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ZetaTalk: Alzheimer's
written Nov 9, 2005

Examine the animal kingdom, and what causes animals to time out, to die. If a species has no natural enemies, they can live out their lives. Only the lack of food, such as a severe drought might bring, or an accident, such as being struck by lightning, or a confrontation within the pride or pack, such as a battle for supremacy, prevents them from simply dying of old age. What does that mean? In some cases it is a slowdown of all the natural processes, the functioning of each vital organ such as heart or liver or lungs, such that a domino effect starts. Each failing organ affects the other, the creature first getting tired, then exhausted and unable to move, then slipping into coma, then death. All painless, what humans call dying in one's sleep, the preferred way to go, most certainly. This assumes, of course, a healthy lifestyle, and no disease.

Man is such a creature, with no natural enemies, in that he has intelligence and has not only developed defenses but actively hunts other creatures, and is rapidly destroying species and habitats around the globe. Yet man seems to die not of old age, but disease, routinely. Why is this so? The answer lies in the lifestyle, as man can choose his lifestyle, his diet, and tends to choose rich and highly refined foods, a slothful and indolent exercise pattern, and is shocked when disease pulls him down as a result. Man feeds his livestock and pets a healthy diet, himself not. Man tends to his machines well, maintaining and oiling them, so they do not break down, but ignores his own body. Man places himself exposed to substances that poison, smokes cigarettes, and lives in cities with air so polluted it makes his eyes smart.

So in all of this abuse, what causes Alzheimer's? We have stated that cancer happens regularly, even to healthy creatures, during mutations that are inherent in a living creature composed of many cells that must divide. Cancer cells are simply cleaned up by a healthy immune system. When cancer takes hold to bring the body down, this is because the body has given up, and seeks the release that death brings. One's psychology can affect the health, as any doctor puzzling over why one patient, certain to die, lives on while another sinks daily into a death march when expected to recover. The will to live prevails, often. Are there other bodily functions affected by mood? It should be noted that Alzheimer's seems to come on with age, among the aged, though not in every case. The aged of course are often losing their edge, find themselves in binds, no longer listened to with respect and anticipating more aches and pains and less pleasure. Old age, the natural way, seems a long, long way off, and the mind nudges the body to find an earlier out.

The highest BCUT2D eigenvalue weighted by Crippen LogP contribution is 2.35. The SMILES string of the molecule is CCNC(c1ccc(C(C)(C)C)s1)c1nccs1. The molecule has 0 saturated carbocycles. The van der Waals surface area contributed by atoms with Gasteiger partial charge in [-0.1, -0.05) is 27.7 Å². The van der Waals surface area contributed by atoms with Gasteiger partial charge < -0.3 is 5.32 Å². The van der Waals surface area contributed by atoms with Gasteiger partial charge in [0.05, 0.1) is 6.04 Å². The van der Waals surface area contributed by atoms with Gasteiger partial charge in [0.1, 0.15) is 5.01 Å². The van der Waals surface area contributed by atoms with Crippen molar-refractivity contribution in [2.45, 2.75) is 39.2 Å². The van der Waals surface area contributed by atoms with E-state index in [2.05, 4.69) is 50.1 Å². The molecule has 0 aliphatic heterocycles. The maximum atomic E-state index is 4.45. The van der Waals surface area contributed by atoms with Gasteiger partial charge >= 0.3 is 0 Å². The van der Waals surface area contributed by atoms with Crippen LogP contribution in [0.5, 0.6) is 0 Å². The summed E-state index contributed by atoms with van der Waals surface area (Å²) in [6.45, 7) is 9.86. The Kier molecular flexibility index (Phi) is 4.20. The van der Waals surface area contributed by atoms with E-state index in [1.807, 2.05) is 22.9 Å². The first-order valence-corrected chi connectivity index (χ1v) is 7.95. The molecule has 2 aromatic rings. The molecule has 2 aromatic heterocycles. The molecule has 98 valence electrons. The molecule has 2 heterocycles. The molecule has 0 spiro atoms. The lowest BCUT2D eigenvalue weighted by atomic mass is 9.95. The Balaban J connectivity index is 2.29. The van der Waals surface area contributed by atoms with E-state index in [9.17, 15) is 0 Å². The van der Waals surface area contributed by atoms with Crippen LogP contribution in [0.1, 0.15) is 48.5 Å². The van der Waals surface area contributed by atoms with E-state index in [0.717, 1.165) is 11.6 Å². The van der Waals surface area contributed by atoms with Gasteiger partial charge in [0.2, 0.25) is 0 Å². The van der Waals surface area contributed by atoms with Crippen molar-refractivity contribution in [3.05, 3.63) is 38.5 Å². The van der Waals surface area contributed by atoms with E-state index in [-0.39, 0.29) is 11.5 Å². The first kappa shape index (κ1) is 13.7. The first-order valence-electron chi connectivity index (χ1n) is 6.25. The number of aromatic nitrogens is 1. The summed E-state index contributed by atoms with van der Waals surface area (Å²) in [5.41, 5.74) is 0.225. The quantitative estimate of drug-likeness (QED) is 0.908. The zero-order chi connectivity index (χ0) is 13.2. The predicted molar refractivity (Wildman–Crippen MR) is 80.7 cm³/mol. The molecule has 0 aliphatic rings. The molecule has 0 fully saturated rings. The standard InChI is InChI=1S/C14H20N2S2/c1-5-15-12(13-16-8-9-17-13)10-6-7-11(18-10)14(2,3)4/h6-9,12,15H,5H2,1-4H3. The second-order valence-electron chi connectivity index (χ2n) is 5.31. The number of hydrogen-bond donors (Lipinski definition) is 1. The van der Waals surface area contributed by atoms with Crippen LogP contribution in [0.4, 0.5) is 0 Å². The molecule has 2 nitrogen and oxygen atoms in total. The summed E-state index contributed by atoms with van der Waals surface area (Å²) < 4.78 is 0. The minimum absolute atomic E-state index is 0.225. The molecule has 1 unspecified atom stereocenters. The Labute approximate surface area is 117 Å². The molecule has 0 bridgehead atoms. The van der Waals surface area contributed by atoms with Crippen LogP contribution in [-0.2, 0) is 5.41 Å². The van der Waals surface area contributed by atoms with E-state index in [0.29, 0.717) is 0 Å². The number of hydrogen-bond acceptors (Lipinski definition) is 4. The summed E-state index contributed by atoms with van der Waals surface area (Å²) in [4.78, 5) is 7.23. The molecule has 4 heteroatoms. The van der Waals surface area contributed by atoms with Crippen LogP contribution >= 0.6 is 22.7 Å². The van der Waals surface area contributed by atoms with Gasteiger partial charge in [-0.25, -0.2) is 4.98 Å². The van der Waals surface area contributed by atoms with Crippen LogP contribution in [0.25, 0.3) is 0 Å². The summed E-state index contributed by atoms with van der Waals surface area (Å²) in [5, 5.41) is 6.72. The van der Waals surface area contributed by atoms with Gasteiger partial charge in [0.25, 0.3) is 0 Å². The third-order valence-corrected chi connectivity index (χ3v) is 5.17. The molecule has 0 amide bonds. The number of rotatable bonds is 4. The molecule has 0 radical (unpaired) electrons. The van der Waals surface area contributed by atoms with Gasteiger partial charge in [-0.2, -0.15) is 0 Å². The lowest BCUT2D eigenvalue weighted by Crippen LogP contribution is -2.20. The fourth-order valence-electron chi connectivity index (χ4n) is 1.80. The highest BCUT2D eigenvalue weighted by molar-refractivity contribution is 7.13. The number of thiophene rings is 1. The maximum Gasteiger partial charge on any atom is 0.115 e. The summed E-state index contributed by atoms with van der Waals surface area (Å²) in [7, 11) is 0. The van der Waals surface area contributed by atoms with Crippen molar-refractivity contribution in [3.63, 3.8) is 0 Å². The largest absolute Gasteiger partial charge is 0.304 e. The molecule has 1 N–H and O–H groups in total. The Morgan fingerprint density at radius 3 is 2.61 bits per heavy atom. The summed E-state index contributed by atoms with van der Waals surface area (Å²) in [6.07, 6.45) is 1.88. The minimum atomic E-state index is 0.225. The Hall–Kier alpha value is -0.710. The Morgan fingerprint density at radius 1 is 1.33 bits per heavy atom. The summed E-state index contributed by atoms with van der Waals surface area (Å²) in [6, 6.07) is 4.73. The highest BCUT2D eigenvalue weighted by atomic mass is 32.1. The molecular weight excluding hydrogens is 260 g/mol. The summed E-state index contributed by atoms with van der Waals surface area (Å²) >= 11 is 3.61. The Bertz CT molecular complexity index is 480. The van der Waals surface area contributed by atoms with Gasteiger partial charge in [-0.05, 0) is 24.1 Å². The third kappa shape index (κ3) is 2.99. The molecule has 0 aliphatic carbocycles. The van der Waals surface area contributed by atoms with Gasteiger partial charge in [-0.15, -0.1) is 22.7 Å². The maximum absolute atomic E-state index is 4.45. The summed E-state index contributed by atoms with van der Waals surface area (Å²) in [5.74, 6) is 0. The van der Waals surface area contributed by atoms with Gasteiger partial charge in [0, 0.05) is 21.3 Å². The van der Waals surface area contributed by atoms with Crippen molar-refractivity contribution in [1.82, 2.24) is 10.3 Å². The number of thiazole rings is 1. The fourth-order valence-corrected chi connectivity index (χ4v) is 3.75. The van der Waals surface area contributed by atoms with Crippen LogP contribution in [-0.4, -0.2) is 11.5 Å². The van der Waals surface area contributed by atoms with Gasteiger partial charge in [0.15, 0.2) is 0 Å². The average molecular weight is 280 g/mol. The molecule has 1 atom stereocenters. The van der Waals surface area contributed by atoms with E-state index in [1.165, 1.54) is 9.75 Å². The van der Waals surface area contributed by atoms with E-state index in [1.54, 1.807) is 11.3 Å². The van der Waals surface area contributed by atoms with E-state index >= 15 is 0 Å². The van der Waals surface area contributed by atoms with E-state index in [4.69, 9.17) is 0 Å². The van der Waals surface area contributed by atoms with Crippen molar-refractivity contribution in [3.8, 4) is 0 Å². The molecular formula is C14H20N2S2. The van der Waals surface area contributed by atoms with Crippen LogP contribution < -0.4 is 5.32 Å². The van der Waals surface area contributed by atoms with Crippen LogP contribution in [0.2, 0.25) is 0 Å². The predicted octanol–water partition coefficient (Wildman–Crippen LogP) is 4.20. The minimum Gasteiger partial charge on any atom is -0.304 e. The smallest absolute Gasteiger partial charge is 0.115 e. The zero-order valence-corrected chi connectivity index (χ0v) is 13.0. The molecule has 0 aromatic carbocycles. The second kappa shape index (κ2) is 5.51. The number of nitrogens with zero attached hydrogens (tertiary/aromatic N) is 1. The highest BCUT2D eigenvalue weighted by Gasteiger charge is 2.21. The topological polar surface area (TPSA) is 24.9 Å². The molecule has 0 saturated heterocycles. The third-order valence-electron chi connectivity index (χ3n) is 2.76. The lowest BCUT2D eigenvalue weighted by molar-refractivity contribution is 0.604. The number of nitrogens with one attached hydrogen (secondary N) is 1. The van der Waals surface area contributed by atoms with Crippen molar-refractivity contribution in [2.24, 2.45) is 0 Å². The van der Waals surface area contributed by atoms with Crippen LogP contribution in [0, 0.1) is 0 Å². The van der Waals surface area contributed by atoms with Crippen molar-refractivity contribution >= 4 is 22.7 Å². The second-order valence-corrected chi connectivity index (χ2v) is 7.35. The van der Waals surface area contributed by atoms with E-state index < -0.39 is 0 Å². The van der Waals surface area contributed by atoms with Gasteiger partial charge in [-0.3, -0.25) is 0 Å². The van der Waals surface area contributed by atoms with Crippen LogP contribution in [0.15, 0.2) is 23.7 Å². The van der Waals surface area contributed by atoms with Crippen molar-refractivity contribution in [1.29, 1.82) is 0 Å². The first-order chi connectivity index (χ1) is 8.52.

The cause and cure for Alzheimer's has been a search without results, as the true cause is not being taken into consideration. As with cancer that evades all attempts to combat it, compared to spontaneous remission, the true cause of the body's decision to slip into death, early, is not being noted. How can the psychology of the Alzheimer's patient create lesions in the brain? We point to the known documentation on brain health and function in oldsters, that the active brain stays healthy and does not lose brain cells as an inactive brain does. What is this process? Just what triggers the brain of an oldster, not actively solving puzzles or enthusiastically engaged in life, to wash away? If this can happen in a limited way, could it not happen in a major way, and why would it not? The exact physiology of brain wasting, the washing away of brain cells, is not understood, so no surprise that Alzheimer's is likewise not understood.

It is not something eaten, something in the air, though an unhealthy lifestyle can make for a body struggling to feel well, affecting the will to live, certainly. Given that hunger is a strong urge, even the body of one deciding to die will continue to eat. Thus, the out for any creature feeling trapped and wanting an out lies in disease, like cancer or senility. In cancer the body functions are finally attacked, despite the intake of food on a regular basis so that life otherwise would go on. In Alzheimer's the cancer out has been frustrated by an immune system that refuses to be sidetracked, but the genetics for closing out the brain is amenable. Thus, Alzheimer's seems to run in families, as does cancer. If the body wants to eat, giving in to the natural urge to put hunger pains aside, the brain washes away to the point of not sustaining breathing, or heart function. At last, a death from old age, come early!